Back in Mexico City and at first I was enamored! The delicious food on every street corner, the abundance of everything – including water and medicine, the ease of getting around and most of the comforts of home. After the first few days the novelty of it all wore off and I began to miss Cuba. I still miss Cuba. I couldn’t tell you why exactly. Cuba had really pushed my limits – I had experienced every emotion there from depression and heart break to love and pure bliss. Even after all the ups and downs, I still love Cuba. I think what I really missed was the friends I made there and the times we shared.
In Mexico City, I was luckily able to stay with the same Couchsurfing host again in the neighborhood of La Condesa. After sitting in traffic for an hour on my way from the airport to my host Gerardo’s, I met up Cinthia and Perla to grab tacos! I quickly filled them in on everything that had happened in Cuba while I’ll filled myself up with tacos. In a way it I felt like I was back home.
Cinthia had been on a few Tinder dates recently and convinced me to download the app. It was time to see if the love of my life had been waiting for me in Mexico. There weren’t too many gems on there that struck my interest but I matched with one guy Marco who, I decided to meet up with.
Marco is an architect and an all around super nice guy. We met at a park in La Condesa and ended up wandering the streets talking. Our whole date was in Spanish – I started to think, this is a good free way to practice my Spanish! After about an hour we decided to stop and grab some street food.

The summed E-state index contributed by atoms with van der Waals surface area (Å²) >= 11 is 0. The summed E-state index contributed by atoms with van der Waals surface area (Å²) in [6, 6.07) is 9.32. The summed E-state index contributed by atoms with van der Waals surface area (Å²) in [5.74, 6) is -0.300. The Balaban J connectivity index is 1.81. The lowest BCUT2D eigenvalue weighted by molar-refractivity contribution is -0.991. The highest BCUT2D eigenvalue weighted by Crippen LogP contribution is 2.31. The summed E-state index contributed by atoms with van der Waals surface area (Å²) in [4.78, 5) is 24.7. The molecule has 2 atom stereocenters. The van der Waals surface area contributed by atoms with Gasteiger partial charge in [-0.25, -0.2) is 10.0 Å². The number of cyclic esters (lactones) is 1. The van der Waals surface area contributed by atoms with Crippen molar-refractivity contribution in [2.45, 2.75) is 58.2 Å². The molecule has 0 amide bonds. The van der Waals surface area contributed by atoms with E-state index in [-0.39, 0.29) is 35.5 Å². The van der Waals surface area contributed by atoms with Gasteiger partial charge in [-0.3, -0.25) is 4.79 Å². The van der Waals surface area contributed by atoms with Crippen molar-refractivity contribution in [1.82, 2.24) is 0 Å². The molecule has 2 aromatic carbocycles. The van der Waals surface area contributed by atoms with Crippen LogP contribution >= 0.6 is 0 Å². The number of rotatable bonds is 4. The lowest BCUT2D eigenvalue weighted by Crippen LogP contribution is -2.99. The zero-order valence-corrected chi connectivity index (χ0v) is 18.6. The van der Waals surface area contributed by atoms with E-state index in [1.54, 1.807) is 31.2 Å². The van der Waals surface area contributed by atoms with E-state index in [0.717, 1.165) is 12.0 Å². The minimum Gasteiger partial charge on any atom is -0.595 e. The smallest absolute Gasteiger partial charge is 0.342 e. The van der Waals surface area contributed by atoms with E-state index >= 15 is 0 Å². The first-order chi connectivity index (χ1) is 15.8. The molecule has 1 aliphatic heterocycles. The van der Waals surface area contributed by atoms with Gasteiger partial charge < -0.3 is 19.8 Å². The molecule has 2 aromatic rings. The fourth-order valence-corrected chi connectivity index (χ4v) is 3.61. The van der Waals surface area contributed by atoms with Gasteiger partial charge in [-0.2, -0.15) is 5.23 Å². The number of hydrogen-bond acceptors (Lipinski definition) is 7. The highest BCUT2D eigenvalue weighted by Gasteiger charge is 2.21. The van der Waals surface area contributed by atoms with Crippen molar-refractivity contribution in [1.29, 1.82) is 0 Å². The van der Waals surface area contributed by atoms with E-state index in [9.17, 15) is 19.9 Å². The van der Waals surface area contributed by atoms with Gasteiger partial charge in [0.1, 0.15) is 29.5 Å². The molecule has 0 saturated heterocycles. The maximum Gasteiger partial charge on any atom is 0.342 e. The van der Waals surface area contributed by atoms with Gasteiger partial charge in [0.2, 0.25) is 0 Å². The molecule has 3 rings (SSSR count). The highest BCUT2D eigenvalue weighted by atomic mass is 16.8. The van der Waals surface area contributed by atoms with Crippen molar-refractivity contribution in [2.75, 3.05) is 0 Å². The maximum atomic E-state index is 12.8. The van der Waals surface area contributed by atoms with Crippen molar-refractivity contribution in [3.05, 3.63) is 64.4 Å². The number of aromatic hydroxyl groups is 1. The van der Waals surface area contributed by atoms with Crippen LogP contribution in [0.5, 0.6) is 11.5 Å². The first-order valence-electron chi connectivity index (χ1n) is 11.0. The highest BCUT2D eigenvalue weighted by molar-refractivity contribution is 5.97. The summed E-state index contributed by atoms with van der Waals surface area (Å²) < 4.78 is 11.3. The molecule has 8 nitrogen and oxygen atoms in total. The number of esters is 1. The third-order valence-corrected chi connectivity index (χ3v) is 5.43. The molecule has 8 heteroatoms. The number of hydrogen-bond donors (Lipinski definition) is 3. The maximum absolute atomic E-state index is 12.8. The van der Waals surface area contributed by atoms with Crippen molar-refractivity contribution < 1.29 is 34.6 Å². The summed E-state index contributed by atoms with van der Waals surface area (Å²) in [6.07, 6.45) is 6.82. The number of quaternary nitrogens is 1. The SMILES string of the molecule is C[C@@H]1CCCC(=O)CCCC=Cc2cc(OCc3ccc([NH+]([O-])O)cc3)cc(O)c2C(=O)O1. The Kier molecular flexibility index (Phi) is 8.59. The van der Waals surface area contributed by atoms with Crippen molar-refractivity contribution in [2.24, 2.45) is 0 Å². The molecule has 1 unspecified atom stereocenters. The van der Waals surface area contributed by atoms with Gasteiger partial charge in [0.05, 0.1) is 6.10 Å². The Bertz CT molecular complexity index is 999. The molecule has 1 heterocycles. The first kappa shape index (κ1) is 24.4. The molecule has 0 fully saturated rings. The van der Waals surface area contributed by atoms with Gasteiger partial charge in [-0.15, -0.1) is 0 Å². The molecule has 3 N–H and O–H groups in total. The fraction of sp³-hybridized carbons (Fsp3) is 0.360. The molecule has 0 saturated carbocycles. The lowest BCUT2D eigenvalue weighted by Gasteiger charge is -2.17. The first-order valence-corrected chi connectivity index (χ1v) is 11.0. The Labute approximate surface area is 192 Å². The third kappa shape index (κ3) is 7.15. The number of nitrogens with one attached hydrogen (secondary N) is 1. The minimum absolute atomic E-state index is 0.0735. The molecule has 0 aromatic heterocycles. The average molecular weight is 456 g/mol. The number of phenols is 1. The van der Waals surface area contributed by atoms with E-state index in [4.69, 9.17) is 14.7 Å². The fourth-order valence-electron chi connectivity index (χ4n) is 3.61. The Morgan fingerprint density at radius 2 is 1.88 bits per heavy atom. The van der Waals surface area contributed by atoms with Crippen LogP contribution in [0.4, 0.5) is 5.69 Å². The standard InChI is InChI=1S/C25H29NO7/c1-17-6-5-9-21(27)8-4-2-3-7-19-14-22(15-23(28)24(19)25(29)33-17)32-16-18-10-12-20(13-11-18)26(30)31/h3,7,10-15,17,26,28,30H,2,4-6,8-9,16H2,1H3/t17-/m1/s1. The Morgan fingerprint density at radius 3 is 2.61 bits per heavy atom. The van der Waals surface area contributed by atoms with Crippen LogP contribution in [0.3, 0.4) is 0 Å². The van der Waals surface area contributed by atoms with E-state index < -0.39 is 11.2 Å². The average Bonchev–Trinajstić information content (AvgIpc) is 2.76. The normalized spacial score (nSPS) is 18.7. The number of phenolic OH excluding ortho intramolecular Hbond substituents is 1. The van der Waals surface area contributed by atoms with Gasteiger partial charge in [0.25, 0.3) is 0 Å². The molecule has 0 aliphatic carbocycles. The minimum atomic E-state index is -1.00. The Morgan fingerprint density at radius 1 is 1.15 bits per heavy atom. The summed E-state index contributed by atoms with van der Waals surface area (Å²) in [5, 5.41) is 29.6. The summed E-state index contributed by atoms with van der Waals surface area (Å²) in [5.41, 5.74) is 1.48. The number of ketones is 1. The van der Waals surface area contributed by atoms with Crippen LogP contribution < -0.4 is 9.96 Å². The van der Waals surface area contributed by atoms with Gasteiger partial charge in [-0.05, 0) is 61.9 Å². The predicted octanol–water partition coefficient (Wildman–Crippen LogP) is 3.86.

After spending a month in Cuba deprived, I wanted to eat everything in sight! There was one taco in which they sliced a thick piece of gruyere cheese, fried it on either side and put it in a tortilla. Of course I had to try it – it was amazing! We each had four tacos and it ended up being less than $8!
We ended the night with a hug and a kiss on the cheek. Marco definitely isn’t my soulmate and I don’t plan on seeing him again but I did enjoy our evening together.
The next day Cinthia, Perla and I made the mistake of going to the first ever El Día de Los Muertos parade in Mexico City. In the most recent James Bond film, the opening scene depicts a large parade to celebrate El Día de Los Muertos. The city didn’t want to disappoint all the tourist who assumed that this was something that happened every year so, they decided to start having one.
The parade was a shit show, I have never seen so many people in my life. There were so many people you couldn’t even see the parade and trying to get anywhere was impossible. On every side I was surrounded by a sea of people. It was unbearable and I felt like a sardine. I definitely do not recommend it.
Sunday, as if we weren’t exhausted enough we decided to go to Teotihuacán to see the pyramids. It’s about an hour’s drive outside of Mexico City without traffic.
Leaving Mexico City you start to see hillsides flooded with thousands of homes, one on top of the other. Every where you look are homes stacked on homes stacked on homes. Where did all these people come from?
When we arrived at the site we had a short introduction, which included information about the famous hairless dogs in Mexico. Surprisingly they are vegetarian. We also learned about the agave plant and all it’s many uses. The ancient Aztecs used all parts of the plant from the juice for sugar and tequila, to the skin as paper and even the point on the end of the leaf as a needle and thread. I was truly amazed at all the uses of this magical plant.
The pyramids were alright, maybe just over exhausted myself. It included lots of walking, lots of people and the hot sun. On Sundays museums, national parks and anything government run is free for Mexican Nationals. It’s a good day to avoid these places. The archeological site itself is truly amazing but I just wasn’t in the right mindset to fully enjoy it. It’s a good lesson in travel, sometimes taking it easy is better than seeing it all. You will be able to appreciate things much more if you give yourself some days of downtime.